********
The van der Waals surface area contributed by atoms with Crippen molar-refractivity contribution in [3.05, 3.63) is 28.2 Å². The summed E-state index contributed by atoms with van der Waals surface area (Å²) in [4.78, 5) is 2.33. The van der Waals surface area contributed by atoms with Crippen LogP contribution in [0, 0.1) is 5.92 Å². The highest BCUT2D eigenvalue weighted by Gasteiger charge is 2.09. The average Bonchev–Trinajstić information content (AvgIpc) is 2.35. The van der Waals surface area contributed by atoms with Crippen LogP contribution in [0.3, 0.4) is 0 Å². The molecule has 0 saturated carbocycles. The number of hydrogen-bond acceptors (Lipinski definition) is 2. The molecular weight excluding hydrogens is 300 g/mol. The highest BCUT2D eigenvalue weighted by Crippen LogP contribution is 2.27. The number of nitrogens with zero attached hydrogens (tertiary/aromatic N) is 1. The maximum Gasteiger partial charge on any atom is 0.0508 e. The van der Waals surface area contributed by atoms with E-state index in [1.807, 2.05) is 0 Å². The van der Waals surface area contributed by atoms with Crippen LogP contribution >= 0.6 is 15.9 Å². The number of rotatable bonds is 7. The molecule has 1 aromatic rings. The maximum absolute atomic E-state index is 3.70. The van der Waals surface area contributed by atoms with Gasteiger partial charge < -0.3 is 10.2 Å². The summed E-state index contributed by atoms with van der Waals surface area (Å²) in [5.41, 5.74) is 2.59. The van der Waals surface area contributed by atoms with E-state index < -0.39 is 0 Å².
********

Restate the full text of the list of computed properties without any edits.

The van der Waals surface area contributed by atoms with Crippen molar-refractivity contribution in [3.05, 3.63) is 28.2 Å². The summed E-state index contributed by atoms with van der Waals surface area (Å²) in [4.78, 5) is 2.33. The van der Waals surface area contributed by atoms with Crippen LogP contribution in [0, 0.1) is 5.92 Å². The highest BCUT2D eigenvalue weighted by Gasteiger charge is 2.09. The average Bonchev–Trinajstić information content (AvgIpc) is 2.35. The van der Waals surface area contributed by atoms with Crippen LogP contribution in [0.3, 0.4) is 0 Å². The molecule has 0 saturated carbocycles. The number of hydrogen-bond acceptors (Lipinski definition) is 2. The molecular weight excluding hydrogens is 300 g/mol. The highest BCUT2D eigenvalue weighted by Crippen LogP contribution is 2.27. The number of nitrogens with zero attached hydrogens (tertiary/aromatic N) is 1. The maximum Gasteiger partial charge on any atom is 0.0508 e. The van der Waals surface area contributed by atoms with E-state index in [1.807, 2.05) is 0 Å². The van der Waals surface area contributed by atoms with Crippen LogP contribution >= 0.6 is 15.9 Å². The number of rotatable bonds is 7. The molecule has 1 aromatic rings. The maximum absolute atomic E-state index is 3.70. The van der Waals surface area contributed by atoms with Gasteiger partial charge < -0.3 is 10.2 Å². The summed E-state index contributed by atoms with van der Waals surface area (Å²) in [5.41, 5.74) is 2.59. The van der Waals surface area contributed by atoms with E-state index < -0.39 is 0 Å².